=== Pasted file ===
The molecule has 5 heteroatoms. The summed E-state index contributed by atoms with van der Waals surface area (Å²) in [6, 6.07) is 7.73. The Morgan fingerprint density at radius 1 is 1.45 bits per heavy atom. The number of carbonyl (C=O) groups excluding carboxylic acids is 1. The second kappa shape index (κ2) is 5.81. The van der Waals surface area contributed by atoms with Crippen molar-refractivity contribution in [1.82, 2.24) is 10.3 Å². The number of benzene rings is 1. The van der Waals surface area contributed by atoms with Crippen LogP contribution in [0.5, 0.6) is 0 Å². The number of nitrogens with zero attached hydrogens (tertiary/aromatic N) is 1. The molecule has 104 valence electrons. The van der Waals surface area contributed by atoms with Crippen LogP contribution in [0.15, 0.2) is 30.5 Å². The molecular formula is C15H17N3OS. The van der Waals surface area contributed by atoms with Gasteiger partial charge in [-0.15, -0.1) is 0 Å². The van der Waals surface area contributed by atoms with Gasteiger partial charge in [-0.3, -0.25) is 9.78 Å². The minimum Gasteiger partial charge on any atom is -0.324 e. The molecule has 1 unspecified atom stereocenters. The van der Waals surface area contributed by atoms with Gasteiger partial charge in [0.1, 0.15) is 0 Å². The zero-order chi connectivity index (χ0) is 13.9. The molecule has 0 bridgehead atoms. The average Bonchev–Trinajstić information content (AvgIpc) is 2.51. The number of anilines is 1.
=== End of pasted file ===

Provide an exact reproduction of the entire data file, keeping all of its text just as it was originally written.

The molecule has 5 heteroatoms. The summed E-state index contributed by atoms with van der Waals surface area (Å²) in [6, 6.07) is 7.73. The Morgan fingerprint density at radius 1 is 1.45 bits per heavy atom. The number of carbonyl (C=O) groups excluding carboxylic acids is 1. The second kappa shape index (κ2) is 5.81. The van der Waals surface area contributed by atoms with Crippen molar-refractivity contribution in [1.82, 2.24) is 10.3 Å². The number of benzene rings is 1. The van der Waals surface area contributed by atoms with Crippen LogP contribution in [0.5, 0.6) is 0 Å². The number of nitrogens with zero attached hydrogens (tertiary/aromatic N) is 1. The molecule has 104 valence electrons. The van der Waals surface area contributed by atoms with Crippen LogP contribution in [0.15, 0.2) is 30.5 Å². The molecular formula is C15H17N3OS. The van der Waals surface area contributed by atoms with Gasteiger partial charge in [-0.15, -0.1) is 0 Å². The van der Waals surface area contributed by atoms with Gasteiger partial charge in [-0.3, -0.25) is 9.78 Å². The minimum Gasteiger partial charge on any atom is -0.324 e. The molecule has 1 unspecified atom stereocenters. The van der Waals surface area contributed by atoms with Gasteiger partial charge in [0.1, 0.15) is 0 Å². The zero-order chi connectivity index (χ0) is 13.9. The molecule has 0 bridgehead atoms. The average Bonchev–Trinajstić information content (AvgIpc) is 2.51. The number of anilines is 1.